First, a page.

A reporter and producer at Risala Media and founder of the Arab-Asian Network, Najib shares a bit of his life as an international journalist in Tokyo.
Did you come to Japan to be a reporter?
No, I studied filmmaking in London and I came to Japan on a scholarship for graduate students in cultural studies. I started writing some articles for Arabic newspapers in my spare time, then I started reporting for Arabic television stations. Because of my background in studying filmmaking, TV work was relatively easy to get into. Gradually my work took over my studies.
As a journalist who reports news all over the world, what are some of the things you take into account when reporting?
I try to achieve a balance between what viewers and readers want to hear and what I want to say. I also try to imagine what Japanese people featured in my reports would say if they understood Arabic and had the chance to see the resulting reports.
It is very easy to fall into stereotypes that Arabic audiences are already familiar with, and that make a report easier to consume, but I believe a reporter should emphasise information that contradicts commonly-held perceptions. The key is to do this in a way that does not alienate people.
What has been the most exciting project you have worked on so far?
Going to shoot the Nebuta Festival in Aomori city, which is world famous, and then going deeper into the prefecture and discovering the under-publicised but amazing Tachi Neputa festival in Goshogawara. It was as if Aomori was showering me with visually stunning gifts to shoot.
That ended with a nice soak at a fabulous outdoor hot spring called Furo-Fushi Onsen right on the sea shore, on the borders between Aomori and Akita prefectures. I also learned about the rivalry between the two geographical ‘wings’ of Aomori prefecture, which made me feel less bad about rivalry and regionalism in my own culture.
What has been your hardest project?
Covering Tohoku over the past five years since the 3.11 disaster. From the turbulent early days up until now with the search for alternative energy sources, it has been hard. It has also been the most fulfilling project for me as a journalist, as it hasn’t been easy to keep Arabic media interested in the subject.
When did you first feel like a Tokyoite?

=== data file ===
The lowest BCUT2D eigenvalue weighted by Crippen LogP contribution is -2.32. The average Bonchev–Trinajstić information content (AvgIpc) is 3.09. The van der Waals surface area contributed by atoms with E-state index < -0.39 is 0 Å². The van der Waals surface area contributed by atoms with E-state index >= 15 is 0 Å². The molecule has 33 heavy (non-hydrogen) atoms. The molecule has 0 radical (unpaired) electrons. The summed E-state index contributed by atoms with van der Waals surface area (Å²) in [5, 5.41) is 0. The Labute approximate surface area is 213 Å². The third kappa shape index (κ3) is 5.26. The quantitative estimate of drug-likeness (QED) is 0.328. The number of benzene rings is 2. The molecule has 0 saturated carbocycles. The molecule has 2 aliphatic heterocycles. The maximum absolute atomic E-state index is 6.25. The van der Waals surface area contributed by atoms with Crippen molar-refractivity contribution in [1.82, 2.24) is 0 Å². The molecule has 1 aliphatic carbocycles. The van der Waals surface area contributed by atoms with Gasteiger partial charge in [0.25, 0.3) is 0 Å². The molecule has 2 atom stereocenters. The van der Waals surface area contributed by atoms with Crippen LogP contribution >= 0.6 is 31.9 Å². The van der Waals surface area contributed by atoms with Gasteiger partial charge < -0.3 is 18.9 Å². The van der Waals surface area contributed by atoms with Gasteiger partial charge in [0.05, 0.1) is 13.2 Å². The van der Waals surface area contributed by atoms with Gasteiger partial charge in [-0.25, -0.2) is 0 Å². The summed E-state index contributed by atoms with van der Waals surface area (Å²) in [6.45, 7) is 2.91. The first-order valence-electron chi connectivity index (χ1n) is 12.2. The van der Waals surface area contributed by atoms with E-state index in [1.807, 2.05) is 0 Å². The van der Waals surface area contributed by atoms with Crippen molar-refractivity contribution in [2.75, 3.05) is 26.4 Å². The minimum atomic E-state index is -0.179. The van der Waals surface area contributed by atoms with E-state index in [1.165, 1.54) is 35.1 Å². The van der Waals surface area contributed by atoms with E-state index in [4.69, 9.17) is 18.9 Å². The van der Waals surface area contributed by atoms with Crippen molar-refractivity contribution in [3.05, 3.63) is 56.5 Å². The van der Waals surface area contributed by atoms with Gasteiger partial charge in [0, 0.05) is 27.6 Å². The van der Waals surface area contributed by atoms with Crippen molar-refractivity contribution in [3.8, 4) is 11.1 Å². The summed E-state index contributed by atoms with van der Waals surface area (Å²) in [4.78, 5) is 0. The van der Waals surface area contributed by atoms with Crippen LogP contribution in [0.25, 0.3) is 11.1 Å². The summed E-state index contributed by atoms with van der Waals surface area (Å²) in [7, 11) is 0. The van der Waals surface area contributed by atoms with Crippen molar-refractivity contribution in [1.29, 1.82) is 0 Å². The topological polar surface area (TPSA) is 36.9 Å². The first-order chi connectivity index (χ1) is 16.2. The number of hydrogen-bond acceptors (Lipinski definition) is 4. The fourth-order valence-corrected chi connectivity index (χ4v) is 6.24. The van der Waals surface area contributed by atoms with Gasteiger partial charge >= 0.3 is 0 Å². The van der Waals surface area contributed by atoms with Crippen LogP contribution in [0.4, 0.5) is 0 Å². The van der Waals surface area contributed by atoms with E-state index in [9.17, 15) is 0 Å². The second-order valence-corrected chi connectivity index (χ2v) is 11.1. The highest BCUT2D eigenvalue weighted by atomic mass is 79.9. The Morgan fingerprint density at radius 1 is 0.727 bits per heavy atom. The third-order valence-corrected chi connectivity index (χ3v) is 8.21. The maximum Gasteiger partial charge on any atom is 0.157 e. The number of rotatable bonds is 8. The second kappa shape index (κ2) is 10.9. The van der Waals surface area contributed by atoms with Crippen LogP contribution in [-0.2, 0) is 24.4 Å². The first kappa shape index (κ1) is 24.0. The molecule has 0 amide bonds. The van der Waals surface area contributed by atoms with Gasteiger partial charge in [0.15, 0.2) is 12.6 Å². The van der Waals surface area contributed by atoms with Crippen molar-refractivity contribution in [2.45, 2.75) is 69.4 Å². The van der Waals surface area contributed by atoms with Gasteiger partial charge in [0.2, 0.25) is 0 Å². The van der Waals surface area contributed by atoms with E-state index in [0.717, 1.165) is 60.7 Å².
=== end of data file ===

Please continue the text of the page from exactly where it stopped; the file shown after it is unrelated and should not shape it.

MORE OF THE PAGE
When I had to travel and work in other Asian countries in the early 2000s, I realised how much I enjoy having Tokyo as my home.
Why do you think it is important to have the latest news in the palm of your hand?
Being in touch with what’s happening around us is indispensable in today’s world. It ranges from preserving our safety to finding interesting topics of conversation, but for me the most important benefit is to understand the current condition of the machine we live in – whether that is our community, country, or planet. Naturally we use our smartphones to manage large parts of our lives, from work to pleasure, so it should come naturally to get vital information from the same ‘beloved’ device.
What’s your favourite cultural aspect in Japan?
Japanese media and politicians are obsessed with the idea of foreigners being amazed with Japan. That can be heavy at times. But the Japanese individuals and institutions who do really amazing stuff are often really humble and unpretentious. Their modesty makes them and their work even more impressive.
I also love the genuine curiosity Japanese people have towards other cultures, and the fact that it’s a proactive curiosity. This has led to great and authentic food from all over the world being available in Tokyo.
Any survival tips for city visitors?
I noticed that visitors love how polite and helpful Japanese people are, but it’s important to keep in mind the trouble an unusual request can cause. My advice is to remember that (1) Japanese people tend to be perfectionists, and (2) no one is perfect!